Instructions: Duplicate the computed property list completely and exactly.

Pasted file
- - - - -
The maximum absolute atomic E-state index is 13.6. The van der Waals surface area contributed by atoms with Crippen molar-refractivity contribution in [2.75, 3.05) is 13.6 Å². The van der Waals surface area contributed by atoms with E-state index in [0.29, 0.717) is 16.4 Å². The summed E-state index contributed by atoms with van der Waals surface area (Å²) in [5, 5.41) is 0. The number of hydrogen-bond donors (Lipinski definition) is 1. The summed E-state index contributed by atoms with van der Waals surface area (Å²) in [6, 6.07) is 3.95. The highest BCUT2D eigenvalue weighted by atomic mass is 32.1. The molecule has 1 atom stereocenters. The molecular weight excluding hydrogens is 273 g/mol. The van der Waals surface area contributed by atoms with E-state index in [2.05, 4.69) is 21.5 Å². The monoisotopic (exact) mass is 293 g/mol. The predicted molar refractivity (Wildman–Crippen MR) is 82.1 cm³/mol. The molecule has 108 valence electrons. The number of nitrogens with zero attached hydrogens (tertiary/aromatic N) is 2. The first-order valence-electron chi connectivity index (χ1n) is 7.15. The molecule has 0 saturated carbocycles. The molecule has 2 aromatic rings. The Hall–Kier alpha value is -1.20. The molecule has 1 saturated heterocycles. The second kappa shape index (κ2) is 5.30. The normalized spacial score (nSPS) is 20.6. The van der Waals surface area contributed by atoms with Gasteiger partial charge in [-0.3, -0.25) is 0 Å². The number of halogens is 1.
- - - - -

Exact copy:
The maximum absolute atomic E-state index is 13.6. The van der Waals surface area contributed by atoms with Crippen molar-refractivity contribution in [2.75, 3.05) is 13.6 Å². The van der Waals surface area contributed by atoms with E-state index in [0.29, 0.717) is 16.4 Å². The summed E-state index contributed by atoms with van der Waals surface area (Å²) in [5, 5.41) is 0. The number of hydrogen-bond donors (Lipinski definition) is 1. The summed E-state index contributed by atoms with van der Waals surface area (Å²) in [6, 6.07) is 3.95. The highest BCUT2D eigenvalue weighted by atomic mass is 32.1. The molecule has 1 atom stereocenters. The molecular weight excluding hydrogens is 273 g/mol. The van der Waals surface area contributed by atoms with E-state index in [2.05, 4.69) is 21.5 Å². The monoisotopic (exact) mass is 293 g/mol. The predicted molar refractivity (Wildman–Crippen MR) is 82.1 cm³/mol. The molecule has 108 valence electrons. The number of nitrogens with zero attached hydrogens (tertiary/aromatic N) is 2. The first-order valence-electron chi connectivity index (χ1n) is 7.15. The molecule has 0 saturated carbocycles. The molecule has 2 aromatic rings. The Hall–Kier alpha value is -1.20. The molecule has 1 saturated heterocycles. The second kappa shape index (κ2) is 5.30. The normalized spacial score (nSPS) is 20.6. The van der Waals surface area contributed by atoms with Gasteiger partial charge in [-0.3, -0.25) is 0 Å². The number of halogens is 1.